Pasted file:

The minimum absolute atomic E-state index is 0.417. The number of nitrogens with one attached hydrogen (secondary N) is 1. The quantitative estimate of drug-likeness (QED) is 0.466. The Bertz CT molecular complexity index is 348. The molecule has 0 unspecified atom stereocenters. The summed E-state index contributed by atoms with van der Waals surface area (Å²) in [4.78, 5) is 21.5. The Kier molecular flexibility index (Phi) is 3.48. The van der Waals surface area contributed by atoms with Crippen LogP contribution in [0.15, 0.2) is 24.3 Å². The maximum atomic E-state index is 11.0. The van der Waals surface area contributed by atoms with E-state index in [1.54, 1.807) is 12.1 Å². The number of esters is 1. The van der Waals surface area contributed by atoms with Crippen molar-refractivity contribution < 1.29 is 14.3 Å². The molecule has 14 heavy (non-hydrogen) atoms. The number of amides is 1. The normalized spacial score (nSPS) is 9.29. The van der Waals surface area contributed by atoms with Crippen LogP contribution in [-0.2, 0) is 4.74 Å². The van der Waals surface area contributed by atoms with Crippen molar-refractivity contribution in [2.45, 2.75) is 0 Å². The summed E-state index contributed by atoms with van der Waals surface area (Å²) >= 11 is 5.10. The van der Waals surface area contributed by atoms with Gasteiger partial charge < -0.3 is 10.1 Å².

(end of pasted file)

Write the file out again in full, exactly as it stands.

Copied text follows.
The minimum absolute atomic E-state index is 0.417. The number of nitrogens with one attached hydrogen (secondary N) is 1. The quantitative estimate of drug-likeness (QED) is 0.466. The Bertz CT molecular complexity index is 348. The molecule has 0 unspecified atom stereocenters. The summed E-state index contributed by atoms with van der Waals surface area (Å²) in [4.78, 5) is 21.5. The Kier molecular flexibility index (Phi) is 3.48. The van der Waals surface area contributed by atoms with Crippen LogP contribution in [0.15, 0.2) is 24.3 Å². The maximum atomic E-state index is 11.0. The van der Waals surface area contributed by atoms with E-state index in [1.54, 1.807) is 12.1 Å². The number of esters is 1. The van der Waals surface area contributed by atoms with Crippen molar-refractivity contribution < 1.29 is 14.3 Å². The molecule has 14 heavy (non-hydrogen) atoms. The number of amides is 1. The normalized spacial score (nSPS) is 9.29. The van der Waals surface area contributed by atoms with Crippen LogP contribution in [-0.2, 0) is 4.74 Å². The van der Waals surface area contributed by atoms with Crippen molar-refractivity contribution in [2.45, 2.75) is 0 Å². The summed E-state index contributed by atoms with van der Waals surface area (Å²) >= 11 is 5.10. The van der Waals surface area contributed by atoms with Gasteiger partial charge < -0.3 is 10.1 Å².